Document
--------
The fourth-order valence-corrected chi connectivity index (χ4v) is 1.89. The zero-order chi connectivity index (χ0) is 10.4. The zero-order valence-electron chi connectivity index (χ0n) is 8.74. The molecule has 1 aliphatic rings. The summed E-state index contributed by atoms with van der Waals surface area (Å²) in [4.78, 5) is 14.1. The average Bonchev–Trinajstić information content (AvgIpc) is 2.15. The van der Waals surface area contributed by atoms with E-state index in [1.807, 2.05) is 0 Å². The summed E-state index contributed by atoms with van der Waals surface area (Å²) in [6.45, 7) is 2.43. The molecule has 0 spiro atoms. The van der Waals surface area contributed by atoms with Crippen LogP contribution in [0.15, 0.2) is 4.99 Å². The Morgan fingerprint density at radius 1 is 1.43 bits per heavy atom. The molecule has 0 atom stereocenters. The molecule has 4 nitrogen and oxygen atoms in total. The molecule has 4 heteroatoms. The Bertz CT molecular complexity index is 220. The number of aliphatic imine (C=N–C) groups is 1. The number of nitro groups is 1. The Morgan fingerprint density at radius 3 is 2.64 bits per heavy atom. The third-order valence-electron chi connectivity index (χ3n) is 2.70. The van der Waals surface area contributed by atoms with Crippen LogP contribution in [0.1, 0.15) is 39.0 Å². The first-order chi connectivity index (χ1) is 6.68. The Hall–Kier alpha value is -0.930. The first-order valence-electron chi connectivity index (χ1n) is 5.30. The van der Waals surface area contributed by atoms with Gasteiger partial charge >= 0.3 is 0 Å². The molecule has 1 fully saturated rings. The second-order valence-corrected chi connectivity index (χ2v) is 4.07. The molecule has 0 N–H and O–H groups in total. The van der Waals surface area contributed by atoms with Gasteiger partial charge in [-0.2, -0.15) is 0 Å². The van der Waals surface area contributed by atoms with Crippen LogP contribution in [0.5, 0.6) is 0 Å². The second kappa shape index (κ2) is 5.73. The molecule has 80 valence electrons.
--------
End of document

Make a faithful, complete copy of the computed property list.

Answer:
The fourth-order valence-corrected chi connectivity index (χ4v) is 1.89. The zero-order chi connectivity index (χ0) is 10.4. The zero-order valence-electron chi connectivity index (χ0n) is 8.74. The molecule has 1 aliphatic rings. The summed E-state index contributed by atoms with van der Waals surface area (Å²) in [4.78, 5) is 14.1. The average Bonchev–Trinajstić information content (AvgIpc) is 2.15. The van der Waals surface area contributed by atoms with E-state index in [1.807, 2.05) is 0 Å². The summed E-state index contributed by atoms with van der Waals surface area (Å²) in [6.45, 7) is 2.43. The molecule has 0 spiro atoms. The van der Waals surface area contributed by atoms with Crippen LogP contribution in [0.15, 0.2) is 4.99 Å². The Morgan fingerprint density at radius 1 is 1.43 bits per heavy atom. The molecule has 0 atom stereocenters. The molecule has 4 nitrogen and oxygen atoms in total. The molecule has 4 heteroatoms. The Bertz CT molecular complexity index is 220. The number of aliphatic imine (C=N–C) groups is 1. The number of nitro groups is 1. The Morgan fingerprint density at radius 3 is 2.64 bits per heavy atom. The third-order valence-electron chi connectivity index (χ3n) is 2.70. The van der Waals surface area contributed by atoms with Crippen LogP contribution in [0.1, 0.15) is 39.0 Å². The first-order chi connectivity index (χ1) is 6.68. The Hall–Kier alpha value is -0.930. The first-order valence-electron chi connectivity index (χ1n) is 5.30. The van der Waals surface area contributed by atoms with Gasteiger partial charge >= 0.3 is 0 Å². The molecule has 1 fully saturated rings. The second-order valence-corrected chi connectivity index (χ2v) is 4.07. The molecule has 0 N–H and O–H groups in total. The van der Waals surface area contributed by atoms with Gasteiger partial charge in [-0.2, -0.15) is 0 Å². The van der Waals surface area contributed by atoms with Crippen LogP contribution in [0.5, 0.6) is 0 Å². The second kappa shape index (κ2) is 5.73. The molecule has 80 valence electrons.